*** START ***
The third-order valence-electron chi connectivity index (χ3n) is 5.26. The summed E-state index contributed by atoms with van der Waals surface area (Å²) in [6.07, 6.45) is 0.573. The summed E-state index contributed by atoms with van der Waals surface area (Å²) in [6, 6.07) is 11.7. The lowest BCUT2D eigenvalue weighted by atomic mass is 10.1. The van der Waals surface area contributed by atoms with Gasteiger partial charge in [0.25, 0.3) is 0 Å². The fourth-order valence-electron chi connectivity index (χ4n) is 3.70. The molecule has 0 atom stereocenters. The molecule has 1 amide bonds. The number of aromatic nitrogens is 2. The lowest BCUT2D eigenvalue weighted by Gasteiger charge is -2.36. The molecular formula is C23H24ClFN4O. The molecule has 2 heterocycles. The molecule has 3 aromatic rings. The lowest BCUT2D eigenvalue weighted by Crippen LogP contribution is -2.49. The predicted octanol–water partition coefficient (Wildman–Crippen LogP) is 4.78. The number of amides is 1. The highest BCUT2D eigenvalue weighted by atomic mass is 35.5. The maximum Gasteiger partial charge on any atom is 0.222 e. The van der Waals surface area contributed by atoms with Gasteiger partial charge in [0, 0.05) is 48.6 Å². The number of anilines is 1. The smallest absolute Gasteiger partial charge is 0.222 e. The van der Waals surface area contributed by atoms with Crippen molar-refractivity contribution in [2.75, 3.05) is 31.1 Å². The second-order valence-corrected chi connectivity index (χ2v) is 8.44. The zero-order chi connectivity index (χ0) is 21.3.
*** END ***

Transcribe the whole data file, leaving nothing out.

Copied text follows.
The third-order valence-electron chi connectivity index (χ3n) is 5.26. The summed E-state index contributed by atoms with van der Waals surface area (Å²) in [6.07, 6.45) is 0.573. The summed E-state index contributed by atoms with van der Waals surface area (Å²) in [6, 6.07) is 11.7. The lowest BCUT2D eigenvalue weighted by atomic mass is 10.1. The van der Waals surface area contributed by atoms with Gasteiger partial charge in [0.25, 0.3) is 0 Å². The fourth-order valence-electron chi connectivity index (χ4n) is 3.70. The molecule has 0 atom stereocenters. The molecule has 1 amide bonds. The number of aromatic nitrogens is 2. The lowest BCUT2D eigenvalue weighted by Gasteiger charge is -2.36. The molecular formula is C23H24ClFN4O. The molecule has 2 heterocycles. The molecule has 3 aromatic rings. The lowest BCUT2D eigenvalue weighted by Crippen LogP contribution is -2.49. The predicted octanol–water partition coefficient (Wildman–Crippen LogP) is 4.78. The number of amides is 1. The highest BCUT2D eigenvalue weighted by atomic mass is 35.5. The maximum Gasteiger partial charge on any atom is 0.222 e. The van der Waals surface area contributed by atoms with Gasteiger partial charge in [0, 0.05) is 48.6 Å². The number of anilines is 1. The smallest absolute Gasteiger partial charge is 0.222 e. The van der Waals surface area contributed by atoms with Crippen molar-refractivity contribution in [2.75, 3.05) is 31.1 Å². The second-order valence-corrected chi connectivity index (χ2v) is 8.44. The zero-order chi connectivity index (χ0) is 21.3.